How Tiger Comics Aims To Bring Back The Joy Of Reading Indian Epics And Mythology

His first set of 12 books was released in 2021.

Tiger Comics has titles that tell lesser-known stories from Indian epics and history such as Cappozza Thampan: The Illusionist, Barbarika: The Mightiest Warrior of Mahabharata and Princess Sukkha Di: Queen of Odisha, among others.

It is hard to fathom the thought that an entire generation is growing up without a copy of Amar Chitra Katha in hand. And while this idea may bring back many memories, it is an undeniable fact that many of us have a better understanding of our history and mythology thanks to these simplified versions of them. Based in Kochi, Tiger Comics is perhaps a worthy successor and companion to this reading experience.

Started by Naveen Nair, with the aim of bringing indigenous Indian stories to the fore, Tiger Comics is a completely professional work that is indistinguishable from any set of comics out there.

“It was my husband’s dream and idea to start something like this,” says Preethi Nair, his wife and co-founder.

“Many of us grew up on myths and stories from history. We felt that side of our lives should be present in the lives of future generations. But we also wanted to tell stories that were not told. There are many stories to be told from our traditions.

These stories aim to inspire young Indians to read more and understand the rich cultural traditions of India.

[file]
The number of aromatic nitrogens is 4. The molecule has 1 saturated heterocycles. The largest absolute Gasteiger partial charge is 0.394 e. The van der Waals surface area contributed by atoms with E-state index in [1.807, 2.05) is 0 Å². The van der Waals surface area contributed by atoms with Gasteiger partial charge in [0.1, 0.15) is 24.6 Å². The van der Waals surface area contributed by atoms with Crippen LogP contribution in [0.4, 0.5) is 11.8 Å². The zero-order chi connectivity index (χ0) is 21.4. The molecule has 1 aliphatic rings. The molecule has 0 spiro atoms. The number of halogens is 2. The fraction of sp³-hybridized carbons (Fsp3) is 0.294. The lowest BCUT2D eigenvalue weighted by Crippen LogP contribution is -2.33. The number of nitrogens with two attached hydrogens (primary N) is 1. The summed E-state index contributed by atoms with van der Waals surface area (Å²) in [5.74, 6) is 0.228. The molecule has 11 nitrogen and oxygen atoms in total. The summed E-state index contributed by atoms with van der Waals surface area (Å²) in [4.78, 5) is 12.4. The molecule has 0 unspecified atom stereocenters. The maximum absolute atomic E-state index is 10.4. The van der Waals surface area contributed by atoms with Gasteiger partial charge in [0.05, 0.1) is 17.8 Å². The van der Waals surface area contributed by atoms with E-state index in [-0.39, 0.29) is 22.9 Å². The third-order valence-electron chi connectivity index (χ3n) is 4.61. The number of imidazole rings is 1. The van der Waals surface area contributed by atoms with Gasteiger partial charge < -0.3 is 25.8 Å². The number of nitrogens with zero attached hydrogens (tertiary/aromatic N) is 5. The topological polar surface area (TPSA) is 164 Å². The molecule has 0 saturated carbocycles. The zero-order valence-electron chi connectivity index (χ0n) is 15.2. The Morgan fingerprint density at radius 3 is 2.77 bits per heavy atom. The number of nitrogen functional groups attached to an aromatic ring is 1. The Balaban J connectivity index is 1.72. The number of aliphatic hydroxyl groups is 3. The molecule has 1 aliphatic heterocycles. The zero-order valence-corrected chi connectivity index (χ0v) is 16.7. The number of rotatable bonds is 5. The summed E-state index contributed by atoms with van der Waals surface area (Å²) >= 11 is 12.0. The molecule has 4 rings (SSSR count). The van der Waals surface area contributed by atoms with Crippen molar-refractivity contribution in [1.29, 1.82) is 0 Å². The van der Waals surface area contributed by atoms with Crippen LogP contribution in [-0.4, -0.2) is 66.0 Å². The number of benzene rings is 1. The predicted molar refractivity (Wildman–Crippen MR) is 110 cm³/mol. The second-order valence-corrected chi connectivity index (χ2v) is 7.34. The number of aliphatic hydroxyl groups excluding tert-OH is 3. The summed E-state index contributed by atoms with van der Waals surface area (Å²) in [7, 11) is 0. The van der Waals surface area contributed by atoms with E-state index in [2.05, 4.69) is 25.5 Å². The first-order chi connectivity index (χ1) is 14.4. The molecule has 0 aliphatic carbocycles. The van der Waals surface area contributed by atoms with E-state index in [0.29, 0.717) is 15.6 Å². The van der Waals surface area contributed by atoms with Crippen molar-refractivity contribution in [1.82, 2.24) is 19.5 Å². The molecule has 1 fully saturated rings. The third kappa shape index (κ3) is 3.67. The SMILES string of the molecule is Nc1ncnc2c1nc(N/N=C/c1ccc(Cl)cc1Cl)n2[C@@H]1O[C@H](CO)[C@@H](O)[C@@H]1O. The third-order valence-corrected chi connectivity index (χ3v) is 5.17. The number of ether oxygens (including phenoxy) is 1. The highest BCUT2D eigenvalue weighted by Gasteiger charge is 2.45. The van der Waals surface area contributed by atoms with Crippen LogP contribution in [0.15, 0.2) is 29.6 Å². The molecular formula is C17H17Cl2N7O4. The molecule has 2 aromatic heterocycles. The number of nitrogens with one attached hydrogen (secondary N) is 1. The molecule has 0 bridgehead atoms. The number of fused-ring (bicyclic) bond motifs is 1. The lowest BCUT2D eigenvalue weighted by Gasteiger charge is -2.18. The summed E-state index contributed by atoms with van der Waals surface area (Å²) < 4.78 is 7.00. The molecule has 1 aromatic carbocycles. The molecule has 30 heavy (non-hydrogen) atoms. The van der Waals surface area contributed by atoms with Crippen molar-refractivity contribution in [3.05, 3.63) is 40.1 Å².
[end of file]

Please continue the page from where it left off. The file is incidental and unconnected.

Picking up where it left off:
Naveen Nair was a corporate consultant who started Tiger Comics as a passion project. “He wanted to build it slowly. He started it in 2019 and he didn’t want to go to market yet. In the beginning he just wanted to start making good content. He funded the whole thing with his own money. What,” revealed Preeti.

Preeti herself is an advertising writer and along with her daughter, an illustration artist and animator, has been part of the initial setup. The company will go public sometime this year, following the death of Naveen Nair, who took over the company’s funding and marketing responsibilities, last December.

“The idea of ​​Indianness and what we know about our mythology comes from these books. We wanted to do it on the same lines but also more relatable. We wanted children to be interested in it as well,” ’ Preeti says how these stories have shaped the minds of generations.

Be it Indian history or fiction, the comic book format helps attract young audiences to reading.

Collaborated with other professional artists, animators and historians, the books come across as well-researched well-illustrated works sharing fascinating snippets of Indian history.

“We were very excited. We work with artists on a project-to-project basis. We also work with research scholars and historians. We also have Vedic scholars. Many of our stories come from the ancient inscriptions of Karnataka. There are, so naturally we need scholars. Scholars who have spent their entire lives understanding and telling these stories.

“For the last two years we have only been creating content. Most of our artists are well-known senior artists from Kerala like Shabhi Kurvata and Shaji Vasan. We are yet to enter the market,” adds Nair, adding that these forms of storytelling. How to get young minds back to reading

“Today, everyone spends a lot of time on digital media. Comic books have always been appealing to people for generations. This could be the start of bringing their interests back to reading.

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